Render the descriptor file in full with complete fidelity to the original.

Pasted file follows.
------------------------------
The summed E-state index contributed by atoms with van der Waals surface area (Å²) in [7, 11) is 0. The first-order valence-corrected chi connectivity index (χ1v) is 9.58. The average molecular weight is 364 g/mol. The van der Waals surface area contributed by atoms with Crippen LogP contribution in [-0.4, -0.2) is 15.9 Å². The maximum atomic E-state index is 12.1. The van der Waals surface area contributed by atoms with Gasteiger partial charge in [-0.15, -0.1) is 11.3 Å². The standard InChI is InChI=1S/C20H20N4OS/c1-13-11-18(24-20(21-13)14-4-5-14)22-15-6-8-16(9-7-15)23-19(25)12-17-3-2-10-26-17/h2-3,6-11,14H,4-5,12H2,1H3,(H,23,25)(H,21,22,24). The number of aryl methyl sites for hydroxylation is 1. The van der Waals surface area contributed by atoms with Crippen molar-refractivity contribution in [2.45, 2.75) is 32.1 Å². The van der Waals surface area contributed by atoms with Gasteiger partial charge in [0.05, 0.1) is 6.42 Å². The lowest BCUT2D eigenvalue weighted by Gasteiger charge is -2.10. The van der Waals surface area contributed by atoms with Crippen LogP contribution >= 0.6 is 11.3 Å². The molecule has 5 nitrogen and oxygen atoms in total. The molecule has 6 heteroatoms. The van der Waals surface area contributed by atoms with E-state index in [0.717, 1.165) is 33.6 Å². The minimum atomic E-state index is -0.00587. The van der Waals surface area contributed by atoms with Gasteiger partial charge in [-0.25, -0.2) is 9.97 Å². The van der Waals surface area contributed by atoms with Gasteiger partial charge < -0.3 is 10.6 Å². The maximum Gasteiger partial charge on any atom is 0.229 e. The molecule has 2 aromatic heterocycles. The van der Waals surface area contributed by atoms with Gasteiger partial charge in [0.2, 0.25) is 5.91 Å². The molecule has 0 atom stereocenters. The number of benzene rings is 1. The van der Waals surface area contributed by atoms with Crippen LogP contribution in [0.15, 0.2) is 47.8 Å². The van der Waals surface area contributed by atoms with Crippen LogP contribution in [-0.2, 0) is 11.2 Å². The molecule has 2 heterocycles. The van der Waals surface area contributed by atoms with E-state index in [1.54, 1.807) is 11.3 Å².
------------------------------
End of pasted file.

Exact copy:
The summed E-state index contributed by atoms with van der Waals surface area (Å²) in [7, 11) is 0. The first-order valence-corrected chi connectivity index (χ1v) is 9.58. The average molecular weight is 364 g/mol. The van der Waals surface area contributed by atoms with Crippen LogP contribution in [-0.4, -0.2) is 15.9 Å². The maximum atomic E-state index is 12.1. The van der Waals surface area contributed by atoms with Gasteiger partial charge in [-0.15, -0.1) is 11.3 Å². The standard InChI is InChI=1S/C20H20N4OS/c1-13-11-18(24-20(21-13)14-4-5-14)22-15-6-8-16(9-7-15)23-19(25)12-17-3-2-10-26-17/h2-3,6-11,14H,4-5,12H2,1H3,(H,23,25)(H,21,22,24). The number of aryl methyl sites for hydroxylation is 1. The van der Waals surface area contributed by atoms with Crippen molar-refractivity contribution in [2.45, 2.75) is 32.1 Å². The van der Waals surface area contributed by atoms with Gasteiger partial charge in [0.05, 0.1) is 6.42 Å². The lowest BCUT2D eigenvalue weighted by Gasteiger charge is -2.10. The van der Waals surface area contributed by atoms with Crippen LogP contribution >= 0.6 is 11.3 Å². The molecule has 5 nitrogen and oxygen atoms in total. The molecule has 6 heteroatoms. The van der Waals surface area contributed by atoms with E-state index in [0.717, 1.165) is 33.6 Å². The minimum atomic E-state index is -0.00587. The van der Waals surface area contributed by atoms with Gasteiger partial charge in [-0.25, -0.2) is 9.97 Å². The van der Waals surface area contributed by atoms with Gasteiger partial charge < -0.3 is 10.6 Å². The maximum Gasteiger partial charge on any atom is 0.229 e. The molecule has 2 aromatic heterocycles. The van der Waals surface area contributed by atoms with Gasteiger partial charge in [0.2, 0.25) is 5.91 Å². The molecule has 0 atom stereocenters. The number of benzene rings is 1. The van der Waals surface area contributed by atoms with Crippen LogP contribution in [0.15, 0.2) is 47.8 Å². The van der Waals surface area contributed by atoms with Crippen LogP contribution in [-0.2, 0) is 11.2 Å². The molecule has 2 heterocycles. The van der Waals surface area contributed by atoms with E-state index in [1.54, 1.807) is 11.3 Å².